John Van Hamersveld is an American graphic artist and illustrator who designed record jackets for pop and psychedelic bands from the 1960s onward. Among the 300 albums are the covers of Magical Mystery Tour by the Beatles, Crown of Creation by Jefferson Airplane, Exile on Main Street by the Rolling Stones, Skeletons from the Closet by the Grateful Dead and Hotter Than Hell by Kiss.
His first major assignment, in 1963, was designing what became the iconic poster for the surf film The Endless Summer, after which he served as Capitol Records' head of design from 1965 to 1968. During that time, he worked on the artwork for a total of 54 albums by Capitol artists including the Beatles and the Beach Boys. He also oversaw the design of the psychedelic posters for the Pinnacle Shrine Auditorium and Expo Center - which is our primary concern!
John Van Hamersveld’s landmark 1968 Pinnacle rock concert posters, especially the world-famous Jimi Hendrix portrait, created a monumental influence on pop culture artists for generations to come, including Shepard Fairey.
In March of 1967 Van Hamersveld was visiting his surf/artist friend, Rick Griffin, an underground poster maker, in San Francisco. He had money from his Capitol Records job to travel and had two two loft studios with his roommates wanting something to do. He returned, awoke out of a dream, to a vision of the word “Pinnacle,” and started a production company called ‘Pinnacle Rock Concerts’ for which Van Hamersveld designed the posters and his my partners managed the deals and dates. They produced 14 shows from November 1967 through mid-1968 with some of the most important artists at the time including Jimi Hendrix, the Grateful Dead, Buffalo Springfield, Jeff Beck, Cream, Jefferson Airplane, Pink Floyd, the Velvet Underground and Vanilla Fudge.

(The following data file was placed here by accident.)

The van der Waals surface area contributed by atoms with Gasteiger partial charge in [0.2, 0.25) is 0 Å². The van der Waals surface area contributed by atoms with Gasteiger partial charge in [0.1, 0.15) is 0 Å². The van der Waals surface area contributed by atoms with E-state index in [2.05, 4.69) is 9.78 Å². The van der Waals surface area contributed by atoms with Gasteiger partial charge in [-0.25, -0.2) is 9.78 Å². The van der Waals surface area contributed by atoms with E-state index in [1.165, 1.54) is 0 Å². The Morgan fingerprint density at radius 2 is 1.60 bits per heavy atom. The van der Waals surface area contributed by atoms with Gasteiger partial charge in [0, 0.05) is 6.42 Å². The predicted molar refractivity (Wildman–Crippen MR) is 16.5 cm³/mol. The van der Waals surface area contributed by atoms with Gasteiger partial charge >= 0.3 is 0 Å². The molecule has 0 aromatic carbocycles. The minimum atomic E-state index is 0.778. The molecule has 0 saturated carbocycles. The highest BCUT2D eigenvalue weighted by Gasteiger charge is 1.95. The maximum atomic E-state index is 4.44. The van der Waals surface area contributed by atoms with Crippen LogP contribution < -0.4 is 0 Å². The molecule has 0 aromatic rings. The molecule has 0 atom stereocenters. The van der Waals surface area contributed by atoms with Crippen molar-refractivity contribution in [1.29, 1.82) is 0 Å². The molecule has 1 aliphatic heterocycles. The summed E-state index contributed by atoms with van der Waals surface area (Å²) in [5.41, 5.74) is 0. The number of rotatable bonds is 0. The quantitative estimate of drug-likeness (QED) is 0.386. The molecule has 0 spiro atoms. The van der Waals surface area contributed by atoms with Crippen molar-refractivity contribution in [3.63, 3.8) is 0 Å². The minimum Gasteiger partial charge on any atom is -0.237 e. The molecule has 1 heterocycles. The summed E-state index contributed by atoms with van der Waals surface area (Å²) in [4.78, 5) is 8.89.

Van Hamersveld continues to produce art in Los Angeles